An apt quotation in this context is Deuteronomy 32:41 (Amplified version): “If I whet my lightning sword and my hand takes hold on judgment, I will wreak vengeance on my foes and recompense those who hate me.”

  20. twostix

    Any sort of religious “protection” law will be a disaster for christians.

    The state doesn’t give people the “right” to hold religious views, anymore than it defines marriage.

    Howard passing marriage definition laws was the literal platform that gay marriage stood upon. So to if the government that was born of the society we created deems itself now worthy to offer us “protection” as though it is now a separate entity from us.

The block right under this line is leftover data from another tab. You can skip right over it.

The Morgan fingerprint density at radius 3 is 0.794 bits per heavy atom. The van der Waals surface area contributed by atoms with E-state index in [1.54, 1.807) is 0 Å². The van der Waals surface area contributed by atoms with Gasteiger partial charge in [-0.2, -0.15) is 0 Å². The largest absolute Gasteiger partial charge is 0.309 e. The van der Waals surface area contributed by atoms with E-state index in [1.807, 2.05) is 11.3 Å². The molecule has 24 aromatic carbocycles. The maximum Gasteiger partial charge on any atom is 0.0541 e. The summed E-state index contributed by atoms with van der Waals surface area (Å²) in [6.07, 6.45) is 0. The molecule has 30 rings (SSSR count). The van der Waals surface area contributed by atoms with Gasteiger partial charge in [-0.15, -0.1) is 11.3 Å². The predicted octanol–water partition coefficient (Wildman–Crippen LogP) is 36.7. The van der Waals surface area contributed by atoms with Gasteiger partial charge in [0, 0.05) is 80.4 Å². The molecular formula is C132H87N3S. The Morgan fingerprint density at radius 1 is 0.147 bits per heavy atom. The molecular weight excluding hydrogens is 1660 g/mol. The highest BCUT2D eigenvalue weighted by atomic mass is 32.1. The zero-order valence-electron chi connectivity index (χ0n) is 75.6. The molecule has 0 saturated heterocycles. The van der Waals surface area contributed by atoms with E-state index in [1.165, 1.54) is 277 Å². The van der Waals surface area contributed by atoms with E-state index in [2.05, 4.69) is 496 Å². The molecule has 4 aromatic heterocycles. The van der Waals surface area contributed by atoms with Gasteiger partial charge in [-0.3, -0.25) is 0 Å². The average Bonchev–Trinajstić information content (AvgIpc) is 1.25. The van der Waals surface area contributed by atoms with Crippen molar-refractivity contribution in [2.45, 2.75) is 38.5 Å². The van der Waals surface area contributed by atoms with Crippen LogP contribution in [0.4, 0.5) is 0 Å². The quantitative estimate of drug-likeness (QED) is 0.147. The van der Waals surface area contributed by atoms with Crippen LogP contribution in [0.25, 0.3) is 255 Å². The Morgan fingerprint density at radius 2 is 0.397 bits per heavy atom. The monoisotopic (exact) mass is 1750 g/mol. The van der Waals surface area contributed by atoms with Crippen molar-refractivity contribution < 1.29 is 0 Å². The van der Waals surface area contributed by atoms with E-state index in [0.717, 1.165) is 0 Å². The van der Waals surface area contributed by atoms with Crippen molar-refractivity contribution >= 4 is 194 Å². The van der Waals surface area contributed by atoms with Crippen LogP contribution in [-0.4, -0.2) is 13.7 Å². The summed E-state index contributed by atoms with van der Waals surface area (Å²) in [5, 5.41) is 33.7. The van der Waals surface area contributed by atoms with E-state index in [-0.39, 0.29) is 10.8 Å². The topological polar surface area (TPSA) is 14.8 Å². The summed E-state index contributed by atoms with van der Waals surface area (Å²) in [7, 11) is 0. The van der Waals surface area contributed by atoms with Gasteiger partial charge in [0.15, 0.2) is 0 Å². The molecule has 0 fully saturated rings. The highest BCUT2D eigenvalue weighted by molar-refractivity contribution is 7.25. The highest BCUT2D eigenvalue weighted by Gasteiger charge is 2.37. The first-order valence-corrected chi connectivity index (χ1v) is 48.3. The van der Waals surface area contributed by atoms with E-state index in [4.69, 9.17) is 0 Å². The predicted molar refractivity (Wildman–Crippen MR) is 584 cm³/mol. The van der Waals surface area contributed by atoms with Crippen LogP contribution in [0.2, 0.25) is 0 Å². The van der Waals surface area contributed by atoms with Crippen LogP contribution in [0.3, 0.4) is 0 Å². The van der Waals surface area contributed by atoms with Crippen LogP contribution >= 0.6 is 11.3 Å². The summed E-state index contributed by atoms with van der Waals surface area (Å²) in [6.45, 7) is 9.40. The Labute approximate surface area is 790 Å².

No.

  21. P

    Any sort of religious “protection” law will be a disaster for christians.

    The state doesn’t give people the “right” to hold religious views, anymore than it defines marriage.

    Exactly.

  22. Iampeter

    Prime Minister Scott Morrison stated that he wanted the Folau issue deprived of oxygen. Iampeter argues that if the Prime Minister should not want the Folau issue deprived of oxygen it would be a “massive threat to all our freedoms”.

    No, that’s not what I’m arguing.
    The PM’s response was perfect.
    But you religious leftists wanted him to take your side on this issue, which would constitute an actual threat to our freedoms. Unlike someone getting sacked, which is never a threat to our freedoms.

    Iamashiteater’s postings on that thread are a textbook example of desperately sad Dunning-Kruger effect failure by a would-be intellectual.